" Synchromysticism:
The art of realizing meaningful coincidence in the seemingly mundane with mystical or esoteric significance."

- Jake Kotze

May 13, 2018

Surf's Up: Monster 23.8m-wave is Largest Ever Recorded in the Southern Hemisphere?

Hmm...a 23.8 metre wave and how far is it to the moon in miles?
Isn't it around 238, 000 miles?-)
Monster 23.8m-wave is largest ever recorded in southern hemisphere
"The short answer is, the average distance to the Moon is 384,403 km (238,857 miles).
But before you go thinking that this is the final answer, you need to consider a few things.
For starters, note the use of the word “average”.
This refers to the fact that the Moon orbits around the Earth in an elliptical pattern, which means that at certain times, it will be father away; while at others, it will be closer.
Hence, the number 384,403 km, is an average distance that astronomers call the semi-major axis. At its closest point (known as perigee) the Moon is only 363,104 km (225,622 miles) away. And at its most distant point (called apogee) the Moon gets to a distance of 406,696 km (252,088 miles)."
The distance to the moon is argued about by fans of the movie
'The Shining' with Kubrick changing the room number from 217 to 237 and some fans saying that the average distance to the moon was 237,000 miles and skeptics saying that the average distance is 238,857 miles.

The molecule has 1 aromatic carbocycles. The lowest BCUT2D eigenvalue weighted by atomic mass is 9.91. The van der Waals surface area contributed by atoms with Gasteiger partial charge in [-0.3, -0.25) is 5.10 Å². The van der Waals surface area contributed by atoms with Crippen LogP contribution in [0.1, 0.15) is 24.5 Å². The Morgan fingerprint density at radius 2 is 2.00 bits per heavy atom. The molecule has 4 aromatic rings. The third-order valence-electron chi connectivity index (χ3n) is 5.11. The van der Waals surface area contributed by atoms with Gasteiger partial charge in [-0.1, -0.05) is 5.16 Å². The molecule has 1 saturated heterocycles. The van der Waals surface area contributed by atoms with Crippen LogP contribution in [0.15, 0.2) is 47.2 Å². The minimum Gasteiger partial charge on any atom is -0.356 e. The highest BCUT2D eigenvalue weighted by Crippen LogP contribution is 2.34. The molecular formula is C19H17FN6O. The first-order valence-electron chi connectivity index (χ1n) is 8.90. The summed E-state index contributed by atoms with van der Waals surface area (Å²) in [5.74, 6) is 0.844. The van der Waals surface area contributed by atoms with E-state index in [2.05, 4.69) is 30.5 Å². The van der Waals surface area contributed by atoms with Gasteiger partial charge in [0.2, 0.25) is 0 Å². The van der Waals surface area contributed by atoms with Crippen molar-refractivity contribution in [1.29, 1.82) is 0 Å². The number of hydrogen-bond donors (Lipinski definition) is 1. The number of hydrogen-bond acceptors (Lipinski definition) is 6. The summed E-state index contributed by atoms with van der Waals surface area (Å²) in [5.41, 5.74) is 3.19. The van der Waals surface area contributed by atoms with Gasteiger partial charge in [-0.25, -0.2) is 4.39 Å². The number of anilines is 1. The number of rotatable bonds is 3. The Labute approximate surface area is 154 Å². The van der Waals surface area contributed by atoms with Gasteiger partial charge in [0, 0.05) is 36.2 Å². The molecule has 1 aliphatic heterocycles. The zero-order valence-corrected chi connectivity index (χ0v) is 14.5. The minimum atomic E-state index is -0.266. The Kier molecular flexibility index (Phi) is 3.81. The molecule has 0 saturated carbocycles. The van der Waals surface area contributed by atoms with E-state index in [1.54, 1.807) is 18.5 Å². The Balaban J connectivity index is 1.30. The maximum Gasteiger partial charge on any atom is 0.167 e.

‘The Shining’ May Prove The Moon Landing Was Fake
But what if the message Kubrick was giving about the number 237 was even more cryptic than that and he was pointing directly at the Apollo 11 craft itself being Room 237 with the distance of 237,000, but not in miles to the moon, but in kilometres to the Apollo 11 and the earth during the broadcast on July 17th?
A Funny Thing Happened On The Way To The Moon 🚩3
"People on Earth would get a taste of what the astronauts saw the next day, July 17, 1969, when the crew participated in a color television broadcast from 147,300 miles (237,000 kilometers) away."
A Funny Thing Happened On The Way To The Moon 🚩3
Something certainly is up with the Apollo missions no matter what number you want to put on it distance wise.
And NASA's version of events don't seem to add up, either.
But maybe we should be more worried about what's happening on earth than the moon, because something is up in the oceans it seems.
There's not just a storm coming, as they say in popular pop-culture, where are bigger storms a coming in the near future it would seem.
Biggest wave ever surfed: Rodrigo Koxa awarded prize for record-breaking ride
Previous record 23.7 metres?!
"Brazilian surfer Rodrigo Koxa has claimed the major prize at the Big Wave Awards in California, winning the award for the largest wave ever surfed.
Koxa achieved the feat in Nazare, Portugal, on November 8, 2017, as he broke the world record for riding a wave 24.28 metres, overtaking the previous record of
23.77 metres set by Garrett McNamara in 2011."

Surf's up in the sea of Tranquility/Pacific Ocean?-)
"Charles Duke, CAPCOM during the landing phase, acknowledged their landing by saying "We copy you down, Eagle."
Armstrong acknowledged Aldrin's completion of the post landing checklist with "Engine arm is off", before responding to Duke with the words, "Houston, Tranquility Base here.
The Eagle has landed." Armstrong's unrehearsed change of call sign from "Eagle" to "Tranquility Base" emphasized to listeners that landing was complete and successful.
Duke mispronounced his reply as he expressed the relief at Mission Control: "Roger, Twan— Tranquility, we copy you on the ground.
You got a bunch of guys about to turn blue.
We're breathing again.
Thanks a lot.""

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